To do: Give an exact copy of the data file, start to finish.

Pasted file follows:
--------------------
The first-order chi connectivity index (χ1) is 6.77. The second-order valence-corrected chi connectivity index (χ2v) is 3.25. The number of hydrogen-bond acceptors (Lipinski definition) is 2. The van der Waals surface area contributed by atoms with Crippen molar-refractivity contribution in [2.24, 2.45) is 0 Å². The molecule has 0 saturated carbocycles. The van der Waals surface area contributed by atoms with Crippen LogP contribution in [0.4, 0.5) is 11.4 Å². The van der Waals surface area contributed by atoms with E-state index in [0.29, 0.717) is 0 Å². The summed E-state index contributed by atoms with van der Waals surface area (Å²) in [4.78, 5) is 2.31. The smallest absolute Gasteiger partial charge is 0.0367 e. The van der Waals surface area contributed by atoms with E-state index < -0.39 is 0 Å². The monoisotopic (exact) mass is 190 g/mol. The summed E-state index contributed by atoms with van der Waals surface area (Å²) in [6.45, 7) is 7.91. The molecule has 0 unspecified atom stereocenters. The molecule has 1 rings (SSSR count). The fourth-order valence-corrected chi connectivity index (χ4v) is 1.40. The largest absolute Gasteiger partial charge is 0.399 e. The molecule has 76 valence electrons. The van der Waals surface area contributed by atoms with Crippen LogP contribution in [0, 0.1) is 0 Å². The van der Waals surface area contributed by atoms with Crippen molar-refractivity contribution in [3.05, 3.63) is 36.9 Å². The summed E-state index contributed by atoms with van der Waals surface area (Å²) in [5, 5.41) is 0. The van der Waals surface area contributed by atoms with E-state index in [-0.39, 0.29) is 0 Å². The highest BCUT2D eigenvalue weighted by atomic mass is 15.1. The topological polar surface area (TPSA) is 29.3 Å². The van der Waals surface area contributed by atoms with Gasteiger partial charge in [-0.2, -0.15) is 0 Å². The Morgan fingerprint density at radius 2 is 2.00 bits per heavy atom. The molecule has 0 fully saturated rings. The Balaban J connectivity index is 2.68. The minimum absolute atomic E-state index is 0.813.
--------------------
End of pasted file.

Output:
The first-order chi connectivity index (χ1) is 6.77. The second-order valence-corrected chi connectivity index (χ2v) is 3.25. The number of hydrogen-bond acceptors (Lipinski definition) is 2. The van der Waals surface area contributed by atoms with Crippen molar-refractivity contribution in [2.24, 2.45) is 0 Å². The molecule has 0 saturated carbocycles. The van der Waals surface area contributed by atoms with Crippen LogP contribution in [0.4, 0.5) is 11.4 Å². The van der Waals surface area contributed by atoms with E-state index in [0.29, 0.717) is 0 Å². The summed E-state index contributed by atoms with van der Waals surface area (Å²) in [4.78, 5) is 2.31. The smallest absolute Gasteiger partial charge is 0.0367 e. The van der Waals surface area contributed by atoms with E-state index < -0.39 is 0 Å². The monoisotopic (exact) mass is 190 g/mol. The summed E-state index contributed by atoms with van der Waals surface area (Å²) in [6.45, 7) is 7.91. The molecule has 0 unspecified atom stereocenters. The molecule has 1 rings (SSSR count). The fourth-order valence-corrected chi connectivity index (χ4v) is 1.40. The largest absolute Gasteiger partial charge is 0.399 e. The molecule has 76 valence electrons. The van der Waals surface area contributed by atoms with Crippen LogP contribution in [0, 0.1) is 0 Å². The van der Waals surface area contributed by atoms with Crippen molar-refractivity contribution in [3.05, 3.63) is 36.9 Å². The summed E-state index contributed by atoms with van der Waals surface area (Å²) in [5, 5.41) is 0. The van der Waals surface area contributed by atoms with E-state index in [-0.39, 0.29) is 0 Å². The highest BCUT2D eigenvalue weighted by atomic mass is 15.1. The topological polar surface area (TPSA) is 29.3 Å². The van der Waals surface area contributed by atoms with Gasteiger partial charge in [-0.2, -0.15) is 0 Å². The Morgan fingerprint density at radius 2 is 2.00 bits per heavy atom. The molecule has 0 fully saturated rings. The Balaban J connectivity index is 2.68. The minimum absolute atomic E-state index is 0.813.